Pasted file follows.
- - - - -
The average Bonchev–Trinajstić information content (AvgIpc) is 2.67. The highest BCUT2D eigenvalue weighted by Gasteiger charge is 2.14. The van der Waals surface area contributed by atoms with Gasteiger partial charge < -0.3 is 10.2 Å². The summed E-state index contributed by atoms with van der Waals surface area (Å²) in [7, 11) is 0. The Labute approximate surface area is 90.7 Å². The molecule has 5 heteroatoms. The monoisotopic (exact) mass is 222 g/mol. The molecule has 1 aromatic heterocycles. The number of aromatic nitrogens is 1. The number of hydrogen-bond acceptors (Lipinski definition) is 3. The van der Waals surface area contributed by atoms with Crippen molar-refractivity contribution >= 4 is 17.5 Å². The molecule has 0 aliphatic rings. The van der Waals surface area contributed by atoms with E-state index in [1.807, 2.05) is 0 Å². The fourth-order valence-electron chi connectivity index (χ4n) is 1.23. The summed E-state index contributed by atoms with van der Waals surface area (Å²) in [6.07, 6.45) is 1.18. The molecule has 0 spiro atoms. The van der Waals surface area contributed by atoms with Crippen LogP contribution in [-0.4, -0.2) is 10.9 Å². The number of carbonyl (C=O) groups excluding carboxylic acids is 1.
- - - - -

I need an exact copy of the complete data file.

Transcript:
The average Bonchev–Trinajstić information content (AvgIpc) is 2.67. The highest BCUT2D eigenvalue weighted by Gasteiger charge is 2.14. The van der Waals surface area contributed by atoms with Gasteiger partial charge < -0.3 is 10.2 Å². The summed E-state index contributed by atoms with van der Waals surface area (Å²) in [7, 11) is 0. The Labute approximate surface area is 90.7 Å². The molecule has 5 heteroatoms. The monoisotopic (exact) mass is 222 g/mol. The molecule has 1 aromatic heterocycles. The number of aromatic nitrogens is 1. The number of hydrogen-bond acceptors (Lipinski definition) is 3. The van der Waals surface area contributed by atoms with Crippen molar-refractivity contribution >= 4 is 17.5 Å². The molecule has 0 aliphatic rings. The van der Waals surface area contributed by atoms with E-state index in [1.807, 2.05) is 0 Å². The fourth-order valence-electron chi connectivity index (χ4n) is 1.23. The summed E-state index contributed by atoms with van der Waals surface area (Å²) in [6.07, 6.45) is 1.18. The molecule has 0 spiro atoms. The van der Waals surface area contributed by atoms with Crippen LogP contribution in [-0.4, -0.2) is 10.9 Å². The number of carbonyl (C=O) groups excluding carboxylic acids is 1.